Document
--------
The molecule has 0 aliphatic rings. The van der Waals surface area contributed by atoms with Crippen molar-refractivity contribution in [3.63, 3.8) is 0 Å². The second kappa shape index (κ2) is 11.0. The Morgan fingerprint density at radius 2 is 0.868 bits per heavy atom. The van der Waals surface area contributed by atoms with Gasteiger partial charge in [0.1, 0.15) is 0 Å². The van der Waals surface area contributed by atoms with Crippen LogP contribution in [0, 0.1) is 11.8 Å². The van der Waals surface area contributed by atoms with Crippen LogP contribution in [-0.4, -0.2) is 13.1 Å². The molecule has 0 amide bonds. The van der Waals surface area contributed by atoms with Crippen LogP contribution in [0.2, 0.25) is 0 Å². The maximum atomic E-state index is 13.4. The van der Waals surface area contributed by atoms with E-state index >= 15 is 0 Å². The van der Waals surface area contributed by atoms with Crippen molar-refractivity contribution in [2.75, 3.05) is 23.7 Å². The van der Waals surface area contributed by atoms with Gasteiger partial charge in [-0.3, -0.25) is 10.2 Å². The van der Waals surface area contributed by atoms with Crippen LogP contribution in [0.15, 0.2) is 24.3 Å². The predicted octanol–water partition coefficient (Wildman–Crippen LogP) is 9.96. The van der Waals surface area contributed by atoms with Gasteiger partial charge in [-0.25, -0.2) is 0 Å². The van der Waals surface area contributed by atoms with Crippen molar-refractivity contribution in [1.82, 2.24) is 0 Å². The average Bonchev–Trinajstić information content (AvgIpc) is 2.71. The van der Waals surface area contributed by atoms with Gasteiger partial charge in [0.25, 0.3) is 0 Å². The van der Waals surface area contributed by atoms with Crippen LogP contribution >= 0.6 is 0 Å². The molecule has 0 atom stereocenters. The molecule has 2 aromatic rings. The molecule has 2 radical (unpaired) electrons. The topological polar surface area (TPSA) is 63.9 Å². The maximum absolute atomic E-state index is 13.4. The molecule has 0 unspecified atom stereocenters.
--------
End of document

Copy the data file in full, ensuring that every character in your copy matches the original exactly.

The molecule has 0 aliphatic rings. The van der Waals surface area contributed by atoms with Crippen molar-refractivity contribution in [3.63, 3.8) is 0 Å². The second kappa shape index (κ2) is 11.0. The Morgan fingerprint density at radius 2 is 0.868 bits per heavy atom. The van der Waals surface area contributed by atoms with Gasteiger partial charge in [0.1, 0.15) is 0 Å². The van der Waals surface area contributed by atoms with Crippen LogP contribution in [0, 0.1) is 11.8 Å². The van der Waals surface area contributed by atoms with Crippen LogP contribution in [-0.4, -0.2) is 13.1 Å². The molecule has 0 amide bonds. The van der Waals surface area contributed by atoms with Crippen LogP contribution in [0.2, 0.25) is 0 Å². The maximum atomic E-state index is 13.4. The van der Waals surface area contributed by atoms with E-state index >= 15 is 0 Å². The van der Waals surface area contributed by atoms with Crippen molar-refractivity contribution in [2.75, 3.05) is 23.7 Å². The van der Waals surface area contributed by atoms with Gasteiger partial charge in [-0.3, -0.25) is 10.2 Å². The van der Waals surface area contributed by atoms with Crippen LogP contribution in [0.15, 0.2) is 24.3 Å². The predicted octanol–water partition coefficient (Wildman–Crippen LogP) is 9.96. The van der Waals surface area contributed by atoms with Gasteiger partial charge in [-0.25, -0.2) is 0 Å². The van der Waals surface area contributed by atoms with Crippen molar-refractivity contribution in [1.82, 2.24) is 0 Å². The average Bonchev–Trinajstić information content (AvgIpc) is 2.71. The van der Waals surface area contributed by atoms with Gasteiger partial charge in [0.25, 0.3) is 0 Å². The van der Waals surface area contributed by atoms with Crippen LogP contribution >= 0.6 is 0 Å². The molecule has 0 atom stereocenters. The molecule has 2 aromatic rings. The molecule has 2 radical (unpaired) electrons. The topological polar surface area (TPSA) is 63.9 Å². The maximum absolute atomic E-state index is 13.4. The molecule has 0 unspecified atom stereocenters.